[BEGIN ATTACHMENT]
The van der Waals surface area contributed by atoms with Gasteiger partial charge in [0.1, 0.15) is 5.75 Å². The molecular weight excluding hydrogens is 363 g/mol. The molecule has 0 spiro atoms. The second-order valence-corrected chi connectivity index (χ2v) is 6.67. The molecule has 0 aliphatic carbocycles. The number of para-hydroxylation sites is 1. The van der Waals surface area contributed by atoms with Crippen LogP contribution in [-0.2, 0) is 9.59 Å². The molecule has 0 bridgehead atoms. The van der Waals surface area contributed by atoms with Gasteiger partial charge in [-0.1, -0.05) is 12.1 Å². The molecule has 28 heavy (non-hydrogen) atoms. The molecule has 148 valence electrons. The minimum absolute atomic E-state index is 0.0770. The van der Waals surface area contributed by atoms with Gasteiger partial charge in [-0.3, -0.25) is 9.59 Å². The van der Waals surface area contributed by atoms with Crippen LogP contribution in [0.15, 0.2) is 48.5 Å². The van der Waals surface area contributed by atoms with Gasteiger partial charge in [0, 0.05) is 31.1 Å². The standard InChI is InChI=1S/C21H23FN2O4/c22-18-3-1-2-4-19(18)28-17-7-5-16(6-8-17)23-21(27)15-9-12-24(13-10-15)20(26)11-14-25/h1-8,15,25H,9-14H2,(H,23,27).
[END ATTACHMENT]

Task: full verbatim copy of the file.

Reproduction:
The van der Waals surface area contributed by atoms with Gasteiger partial charge in [0.1, 0.15) is 5.75 Å². The molecular weight excluding hydrogens is 363 g/mol. The molecule has 0 spiro atoms. The second-order valence-corrected chi connectivity index (χ2v) is 6.67. The molecule has 0 aliphatic carbocycles. The number of para-hydroxylation sites is 1. The van der Waals surface area contributed by atoms with Crippen LogP contribution in [-0.2, 0) is 9.59 Å². The molecule has 0 bridgehead atoms. The van der Waals surface area contributed by atoms with Gasteiger partial charge in [-0.1, -0.05) is 12.1 Å². The molecule has 28 heavy (non-hydrogen) atoms. The molecule has 148 valence electrons. The minimum absolute atomic E-state index is 0.0770. The van der Waals surface area contributed by atoms with Gasteiger partial charge in [-0.3, -0.25) is 9.59 Å². The van der Waals surface area contributed by atoms with Crippen LogP contribution in [0.15, 0.2) is 48.5 Å². The van der Waals surface area contributed by atoms with Gasteiger partial charge in [0, 0.05) is 31.1 Å². The standard InChI is InChI=1S/C21H23FN2O4/c22-18-3-1-2-4-19(18)28-17-7-5-16(6-8-17)23-21(27)15-9-12-24(13-10-15)20(26)11-14-25/h1-8,15,25H,9-14H2,(H,23,27).